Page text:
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Super Senior: Marcia Souter - WCAX.COM Local Vermont News, Weather and Sports-

Super Senior: Marcia Souter

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BARRE, Vt. -

In the day to day operation of Spaulding High School in Barre, nothing or nobody gets past Marcia Souter.

"OK, let me see where he is," said Marcia. "He's on his way."

Since 1975, she's made sure students in Barre are where they supposed to be. If not, expect to get a ring from Marcia.

"Hi, this is Spaulding High School. Brandon isn't here this morning. Is he sick?" said Marcia.

She's the enforcer with a heart of gold. Just ask the kids.

"She is one of the sweetest ladies I've ever met, every day when I talk to her she always has a smile on her face," said Alexandrea Holland, senior.

"She treats everyone like they are deserved, she treats everyone like they matter. No matter who you are, she's always so welcoming, so warm," said Parker Nolan, senior.

"Why do I think Maria is a Super Senior? She's very outgoing, she loves her job and enjoys doing it with a smile on her face every day," said Brittany Laskowski, senior.

"I just call her a super person, don't even call her a senior to be honest, she acts just like a kid," said Julia Arguim, junior. 

The kid will be 76 this April. The students nominated Marcia to be a Super Senior.

Reporter Joe Carroll: The things they said about you!  

Marcia: Are they bad? Am I a bad girl?

Marcia is a hometown girl who went to the original Spaulding just up the road. She left Barre for Boston and that's where she fell in love with Jim.

"We had an 8 o'clock wedding, all candles," said Marcia.

Marcia said Boston wasn't a place to raise kids and she came home.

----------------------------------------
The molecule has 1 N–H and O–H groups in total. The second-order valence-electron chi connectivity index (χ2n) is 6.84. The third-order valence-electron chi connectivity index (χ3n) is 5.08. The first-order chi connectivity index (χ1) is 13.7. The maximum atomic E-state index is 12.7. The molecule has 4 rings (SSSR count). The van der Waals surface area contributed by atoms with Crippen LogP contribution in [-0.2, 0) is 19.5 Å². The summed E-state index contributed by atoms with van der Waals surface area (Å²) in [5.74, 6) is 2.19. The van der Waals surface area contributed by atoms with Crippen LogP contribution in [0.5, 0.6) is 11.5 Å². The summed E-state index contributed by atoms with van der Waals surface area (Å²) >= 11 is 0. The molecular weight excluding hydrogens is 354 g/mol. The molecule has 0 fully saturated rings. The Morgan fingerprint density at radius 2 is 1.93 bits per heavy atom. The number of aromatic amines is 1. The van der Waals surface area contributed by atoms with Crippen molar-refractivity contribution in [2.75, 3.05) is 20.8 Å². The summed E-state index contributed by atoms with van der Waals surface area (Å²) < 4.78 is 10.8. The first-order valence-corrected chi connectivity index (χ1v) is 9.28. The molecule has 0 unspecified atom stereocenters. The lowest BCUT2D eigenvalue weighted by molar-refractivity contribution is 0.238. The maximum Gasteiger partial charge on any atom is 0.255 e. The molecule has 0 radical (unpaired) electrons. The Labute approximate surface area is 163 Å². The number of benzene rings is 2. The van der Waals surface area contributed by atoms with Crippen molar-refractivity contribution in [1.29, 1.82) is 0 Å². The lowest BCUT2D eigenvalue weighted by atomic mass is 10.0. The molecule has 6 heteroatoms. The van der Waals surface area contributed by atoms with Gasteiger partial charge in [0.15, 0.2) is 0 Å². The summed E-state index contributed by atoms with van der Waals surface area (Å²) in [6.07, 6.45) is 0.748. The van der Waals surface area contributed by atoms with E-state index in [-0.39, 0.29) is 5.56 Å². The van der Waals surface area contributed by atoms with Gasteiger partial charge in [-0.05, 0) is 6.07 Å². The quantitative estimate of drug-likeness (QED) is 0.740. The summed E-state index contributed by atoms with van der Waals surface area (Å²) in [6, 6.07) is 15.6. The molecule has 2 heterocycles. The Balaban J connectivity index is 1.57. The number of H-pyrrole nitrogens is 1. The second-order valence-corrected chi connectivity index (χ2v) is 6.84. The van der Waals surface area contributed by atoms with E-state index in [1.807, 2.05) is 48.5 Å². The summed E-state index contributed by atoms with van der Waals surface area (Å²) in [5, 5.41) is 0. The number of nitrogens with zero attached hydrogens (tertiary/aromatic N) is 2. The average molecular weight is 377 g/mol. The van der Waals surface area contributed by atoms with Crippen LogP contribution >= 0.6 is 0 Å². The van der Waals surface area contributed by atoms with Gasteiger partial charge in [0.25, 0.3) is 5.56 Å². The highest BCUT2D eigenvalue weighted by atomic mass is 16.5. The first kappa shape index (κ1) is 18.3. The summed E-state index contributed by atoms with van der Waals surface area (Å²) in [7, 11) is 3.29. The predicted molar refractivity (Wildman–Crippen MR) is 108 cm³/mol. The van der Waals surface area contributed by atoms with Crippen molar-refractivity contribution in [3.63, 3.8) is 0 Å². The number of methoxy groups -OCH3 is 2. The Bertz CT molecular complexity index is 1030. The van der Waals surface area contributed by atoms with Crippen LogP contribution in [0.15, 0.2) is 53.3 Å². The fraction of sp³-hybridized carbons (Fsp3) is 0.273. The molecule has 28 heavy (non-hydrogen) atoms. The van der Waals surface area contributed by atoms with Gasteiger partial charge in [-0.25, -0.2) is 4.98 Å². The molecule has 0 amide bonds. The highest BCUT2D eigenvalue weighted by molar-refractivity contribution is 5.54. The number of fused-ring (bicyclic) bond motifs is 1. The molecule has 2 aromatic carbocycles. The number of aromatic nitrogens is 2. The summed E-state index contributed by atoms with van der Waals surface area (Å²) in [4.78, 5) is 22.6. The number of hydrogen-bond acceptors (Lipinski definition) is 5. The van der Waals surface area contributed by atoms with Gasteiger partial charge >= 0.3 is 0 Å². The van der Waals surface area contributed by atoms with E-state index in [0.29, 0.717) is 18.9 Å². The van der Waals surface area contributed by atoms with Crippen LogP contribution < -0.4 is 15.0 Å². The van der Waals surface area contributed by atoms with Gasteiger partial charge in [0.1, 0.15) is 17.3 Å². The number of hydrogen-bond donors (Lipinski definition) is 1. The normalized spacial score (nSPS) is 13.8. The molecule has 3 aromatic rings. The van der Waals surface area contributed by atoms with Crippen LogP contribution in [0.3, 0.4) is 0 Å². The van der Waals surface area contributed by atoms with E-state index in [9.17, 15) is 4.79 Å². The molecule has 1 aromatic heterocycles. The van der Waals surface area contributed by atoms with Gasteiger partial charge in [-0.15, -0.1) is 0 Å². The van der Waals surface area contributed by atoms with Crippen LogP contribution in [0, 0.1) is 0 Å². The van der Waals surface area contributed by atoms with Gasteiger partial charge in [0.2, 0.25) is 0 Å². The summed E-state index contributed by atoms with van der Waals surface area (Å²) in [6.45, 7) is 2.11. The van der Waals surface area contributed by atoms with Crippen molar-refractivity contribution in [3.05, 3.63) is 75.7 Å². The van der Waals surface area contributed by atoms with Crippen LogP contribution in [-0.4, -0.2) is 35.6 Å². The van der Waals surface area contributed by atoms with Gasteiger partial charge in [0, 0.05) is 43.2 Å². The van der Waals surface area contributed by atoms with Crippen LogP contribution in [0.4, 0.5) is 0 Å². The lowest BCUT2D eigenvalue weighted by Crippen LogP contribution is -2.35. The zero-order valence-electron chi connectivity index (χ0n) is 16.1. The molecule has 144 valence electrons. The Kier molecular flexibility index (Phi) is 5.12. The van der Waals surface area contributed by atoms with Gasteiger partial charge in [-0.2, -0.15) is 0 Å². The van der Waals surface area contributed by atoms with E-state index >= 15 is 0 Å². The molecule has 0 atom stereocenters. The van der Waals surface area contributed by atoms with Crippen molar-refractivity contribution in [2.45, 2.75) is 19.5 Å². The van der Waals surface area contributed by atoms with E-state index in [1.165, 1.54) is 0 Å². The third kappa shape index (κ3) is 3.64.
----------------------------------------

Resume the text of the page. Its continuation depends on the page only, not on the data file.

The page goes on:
"We adopted two children. I'm also adopted, so we have a very special bond," said Marcia.

Marcia is an optimist, rarely down. Some of her senior friends wonder how she can deal with "kids today."

"I know they do, they all look at me like I lost my marbles. 'Cause I want to work here and I think it's great," said Marcia.

Gail Cooper is a co-worker and good friend. She knows some of these students come from broken homes. Having Marcia as the first face they see walking in the school is just what they need.

"Having them come in and having her smile at them every day I think does help a lot of them, you know," said Cooper.

Carroll: It's kind of quiet now. It doesn't stay that way, huh?  

Marcia says as long as she's healthy she will stay at the school.

Marcia: Oh no, when that bell rings you don't want to be standing here.

Marcia figures she knows more than half of the 700 students by their first name. She says all of them are special.

"These kids are wonderful, there are very few of them that are not superb," said Marcia. 

Seeing the big picture on high school students all from her own window on the world.

Carroll: Really nothing happens without you seeing it.

Marcia: Isn't that wonderful!  Hi, you need to get in?  OK.

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